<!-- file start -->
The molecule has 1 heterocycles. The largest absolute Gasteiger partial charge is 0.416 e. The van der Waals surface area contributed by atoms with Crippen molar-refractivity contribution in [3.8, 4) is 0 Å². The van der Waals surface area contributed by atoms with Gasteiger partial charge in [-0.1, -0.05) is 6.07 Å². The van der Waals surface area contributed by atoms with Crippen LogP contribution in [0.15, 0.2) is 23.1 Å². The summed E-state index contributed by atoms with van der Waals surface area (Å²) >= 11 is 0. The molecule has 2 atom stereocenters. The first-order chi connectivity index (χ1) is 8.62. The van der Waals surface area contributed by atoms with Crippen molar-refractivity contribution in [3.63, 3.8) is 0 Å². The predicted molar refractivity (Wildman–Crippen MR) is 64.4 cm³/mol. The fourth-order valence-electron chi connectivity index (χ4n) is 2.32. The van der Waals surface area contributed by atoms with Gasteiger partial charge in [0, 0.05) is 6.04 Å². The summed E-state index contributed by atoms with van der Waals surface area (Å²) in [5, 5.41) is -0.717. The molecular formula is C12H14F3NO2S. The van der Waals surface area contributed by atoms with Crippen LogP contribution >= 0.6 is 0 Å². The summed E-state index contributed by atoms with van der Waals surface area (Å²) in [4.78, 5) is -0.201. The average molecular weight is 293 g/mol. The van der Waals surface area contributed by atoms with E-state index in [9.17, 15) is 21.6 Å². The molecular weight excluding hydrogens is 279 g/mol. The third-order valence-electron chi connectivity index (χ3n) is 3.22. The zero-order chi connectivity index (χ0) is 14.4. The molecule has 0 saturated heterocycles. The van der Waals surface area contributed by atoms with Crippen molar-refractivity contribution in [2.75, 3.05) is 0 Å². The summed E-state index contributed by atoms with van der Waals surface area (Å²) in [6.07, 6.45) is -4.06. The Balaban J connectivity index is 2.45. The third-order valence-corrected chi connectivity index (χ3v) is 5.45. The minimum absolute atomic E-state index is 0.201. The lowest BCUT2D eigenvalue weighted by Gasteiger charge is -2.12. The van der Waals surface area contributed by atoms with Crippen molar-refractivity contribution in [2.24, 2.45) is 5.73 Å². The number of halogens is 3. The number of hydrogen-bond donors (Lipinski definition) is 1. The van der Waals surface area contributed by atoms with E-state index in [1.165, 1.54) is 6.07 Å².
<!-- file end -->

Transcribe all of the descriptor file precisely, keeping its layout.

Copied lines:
The molecule has 1 heterocycles. The largest absolute Gasteiger partial charge is 0.416 e. The van der Waals surface area contributed by atoms with Crippen molar-refractivity contribution in [3.8, 4) is 0 Å². The van der Waals surface area contributed by atoms with Gasteiger partial charge in [-0.1, -0.05) is 6.07 Å². The van der Waals surface area contributed by atoms with Crippen LogP contribution in [0.15, 0.2) is 23.1 Å². The summed E-state index contributed by atoms with van der Waals surface area (Å²) >= 11 is 0. The molecule has 2 atom stereocenters. The first-order chi connectivity index (χ1) is 8.62. The van der Waals surface area contributed by atoms with Crippen molar-refractivity contribution in [3.63, 3.8) is 0 Å². The predicted molar refractivity (Wildman–Crippen MR) is 64.4 cm³/mol. The fourth-order valence-electron chi connectivity index (χ4n) is 2.32. The van der Waals surface area contributed by atoms with Gasteiger partial charge in [0, 0.05) is 6.04 Å². The summed E-state index contributed by atoms with van der Waals surface area (Å²) in [5, 5.41) is -0.717. The molecular formula is C12H14F3NO2S. The van der Waals surface area contributed by atoms with Crippen LogP contribution >= 0.6 is 0 Å². The summed E-state index contributed by atoms with van der Waals surface area (Å²) in [4.78, 5) is -0.201. The average molecular weight is 293 g/mol. The van der Waals surface area contributed by atoms with E-state index in [9.17, 15) is 21.6 Å². The molecular weight excluding hydrogens is 279 g/mol. The third-order valence-electron chi connectivity index (χ3n) is 3.22. The zero-order chi connectivity index (χ0) is 14.4. The molecule has 0 saturated heterocycles. The van der Waals surface area contributed by atoms with Crippen molar-refractivity contribution in [2.75, 3.05) is 0 Å². The summed E-state index contributed by atoms with van der Waals surface area (Å²) in [6.07, 6.45) is -4.06. The Balaban J connectivity index is 2.45. The third-order valence-corrected chi connectivity index (χ3v) is 5.45. The minimum absolute atomic E-state index is 0.201. The lowest BCUT2D eigenvalue weighted by Gasteiger charge is -2.12. The van der Waals surface area contributed by atoms with Crippen molar-refractivity contribution in [2.24, 2.45) is 5.73 Å². The number of halogens is 3. The number of hydrogen-bond donors (Lipinski definition) is 1. The van der Waals surface area contributed by atoms with E-state index in [1.165, 1.54) is 6.07 Å².